521 - These are the backbone of your website: Tom talks Wordpress Plugins - Screw The Commute

521 – These are the backbone of your website: Tom talks WordPress Plugins

WordPress plugins are part of the engine that drives your website. In order to get the most from that website, you need to understand what plugins are, how they work and which ones you should use. We talk about that in this episode with Tech Sensei, and everyone's favorite IT Guy, Larry Guerrera.

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Screw The Commute Podcast Show Notes Episode 521

How To Automate Your Businesshttps://screwthecommute.com/automatefree/

entrepreneurship distance learning school, home based business, lifestyle business

Internet Marketing Training Centerhttps://imtcva.org/

Higher Education Webinarhttps://screwthecommute.com/webinars

See Tom's Stuffhttps://linktr.ee/antionandassociates

[04:22] Tom's introduction to WordPress Plugins

[07:25] Components that make up your websites

[11:00] Process to look for appropriate plugins

[20:53] Three top plugins every WordPress site should have

[45:38] Membership sites made easy

[48:17] Keeping your plugins updated

[52:40] Checking website links to ensure they all work

[56:20] Sponsor message

[58:13] Reviewing a website's plugins and performance

Entrepreneurial Resources Mentioned in This Podcast

Higher Education Webinarhttps://screwthecommute.com/webinars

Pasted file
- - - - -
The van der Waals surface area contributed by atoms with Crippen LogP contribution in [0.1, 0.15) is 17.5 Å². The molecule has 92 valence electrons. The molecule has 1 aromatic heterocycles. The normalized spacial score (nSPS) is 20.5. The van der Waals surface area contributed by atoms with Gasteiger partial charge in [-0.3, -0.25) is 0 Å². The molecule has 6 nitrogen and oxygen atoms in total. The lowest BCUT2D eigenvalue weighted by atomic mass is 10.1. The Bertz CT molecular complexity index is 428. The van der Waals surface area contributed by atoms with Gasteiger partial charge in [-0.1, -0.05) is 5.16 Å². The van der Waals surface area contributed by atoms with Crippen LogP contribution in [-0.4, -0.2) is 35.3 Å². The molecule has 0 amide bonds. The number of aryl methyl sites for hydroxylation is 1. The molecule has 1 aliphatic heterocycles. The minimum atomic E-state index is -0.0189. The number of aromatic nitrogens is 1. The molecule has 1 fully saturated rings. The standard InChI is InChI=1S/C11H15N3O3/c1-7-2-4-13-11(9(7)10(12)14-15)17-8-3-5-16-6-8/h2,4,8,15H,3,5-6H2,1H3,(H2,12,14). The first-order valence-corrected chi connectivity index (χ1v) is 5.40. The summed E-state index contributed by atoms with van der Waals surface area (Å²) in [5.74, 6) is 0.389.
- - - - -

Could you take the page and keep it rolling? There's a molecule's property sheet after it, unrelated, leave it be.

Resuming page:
Screw The Commutehttps://screwthecommute.com/

entrepreneurship distance learning school, home based business, lifestyle business

Screw The Commute Podcast Apphttps://screwthecommute.com/app/

College Ripoff Quizhttps://imtcva.org/quiz

Know a young person for our Youth Episode Series? Send an email to Tom! – orders@antion.com

Have a Roku box? Find Tom's Public Speaking Channel there!https://channelstore.roku.com/details/267358/the-public-speaking-channel

How To Automate Your Businesshttps://screwthecommute.com/automatefree/

Internet Marketing Retreat and Joint Venture Programhttps://greatinternetmarketingtraining.com/


online shopping cart, ecommerce system



Disabilities Pagehttps://imtcva.org/disabilities/

Pinterest Now Webinarhttps://screwthecommute.com/pinterestnow/


Wordfence Securityhttps://wordpress.org/plugins/wordfence/

Yoast SEOhttps://wordpress.org/plugins/wordpress-seo/

Akismet Anti Spamhttps://wordpress.org/plugins/akismet/

Google Analyticshttps://wordpress.org/plugins/search/google+analytics/

Pretty Linkshttps://wordpress.org/plugins/pretty-link/

Thrive Themeshttp://bit.ly/1ufcPlw

WishList Memberhttp://go.wishlistproducts.com/?p=WLP1197328&w=wlm

Broken Link Checkerhttps://wordpress.org/plugins/broken-link-checker/

Email Tom: Tom@ScrewTheCommute.com

Internet Marketing Training Centerhttps://imtcva.org/

Related Episodes

Basic SEO – https://screwthecommute.com/469/

Marketing Tools – https://screwthecommute.com/520/

More Entrepreneurial Resources for Home Based Business, Lifestyle Business, Passive Income, Professional Speaking and Online Business

I discovered a great new headline / subject line / subheading generator that will actually analyze which headlines and subject lines are best for your market. I negotiated a deal with the developer of this revolutionary and inexpensive software. Oh, and it's good on Mac and PC. Go here: http://jvz1.com/c/41743/183906

The WordPress Ecourse. Learn how to Make World Class Websites for $20 or less. https://screwthecommute.com/wordpressecourse/